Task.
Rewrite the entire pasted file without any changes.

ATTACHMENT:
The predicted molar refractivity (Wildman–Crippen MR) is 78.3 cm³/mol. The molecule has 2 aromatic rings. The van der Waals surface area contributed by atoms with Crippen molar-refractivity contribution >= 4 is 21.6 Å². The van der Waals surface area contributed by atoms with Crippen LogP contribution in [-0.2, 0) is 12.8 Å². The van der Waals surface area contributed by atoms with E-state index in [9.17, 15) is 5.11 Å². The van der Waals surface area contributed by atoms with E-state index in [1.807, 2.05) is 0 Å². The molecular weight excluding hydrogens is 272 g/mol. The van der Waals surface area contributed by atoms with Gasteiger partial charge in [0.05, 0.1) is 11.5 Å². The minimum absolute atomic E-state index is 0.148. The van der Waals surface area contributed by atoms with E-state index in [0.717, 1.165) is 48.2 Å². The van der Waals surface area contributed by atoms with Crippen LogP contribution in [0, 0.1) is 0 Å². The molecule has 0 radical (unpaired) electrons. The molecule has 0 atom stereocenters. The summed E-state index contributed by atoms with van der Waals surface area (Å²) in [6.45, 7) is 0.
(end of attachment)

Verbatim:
The predicted molar refractivity (Wildman–Crippen MR) is 78.3 cm³/mol. The molecule has 2 aromatic rings. The van der Waals surface area contributed by atoms with Crippen molar-refractivity contribution >= 4 is 21.6 Å². The van der Waals surface area contributed by atoms with Crippen LogP contribution in [-0.2, 0) is 12.8 Å². The van der Waals surface area contributed by atoms with E-state index in [9.17, 15) is 5.11 Å². The van der Waals surface area contributed by atoms with E-state index in [1.807, 2.05) is 0 Å². The molecular weight excluding hydrogens is 272 g/mol. The van der Waals surface area contributed by atoms with Gasteiger partial charge in [0.05, 0.1) is 11.5 Å². The minimum absolute atomic E-state index is 0.148. The van der Waals surface area contributed by atoms with E-state index in [0.717, 1.165) is 48.2 Å². The van der Waals surface area contributed by atoms with Crippen LogP contribution in [0, 0.1) is 0 Å². The molecule has 0 radical (unpaired) electrons. The molecule has 0 atom stereocenters. The summed E-state index contributed by atoms with van der Waals surface area (Å²) in [6.45, 7) is 0.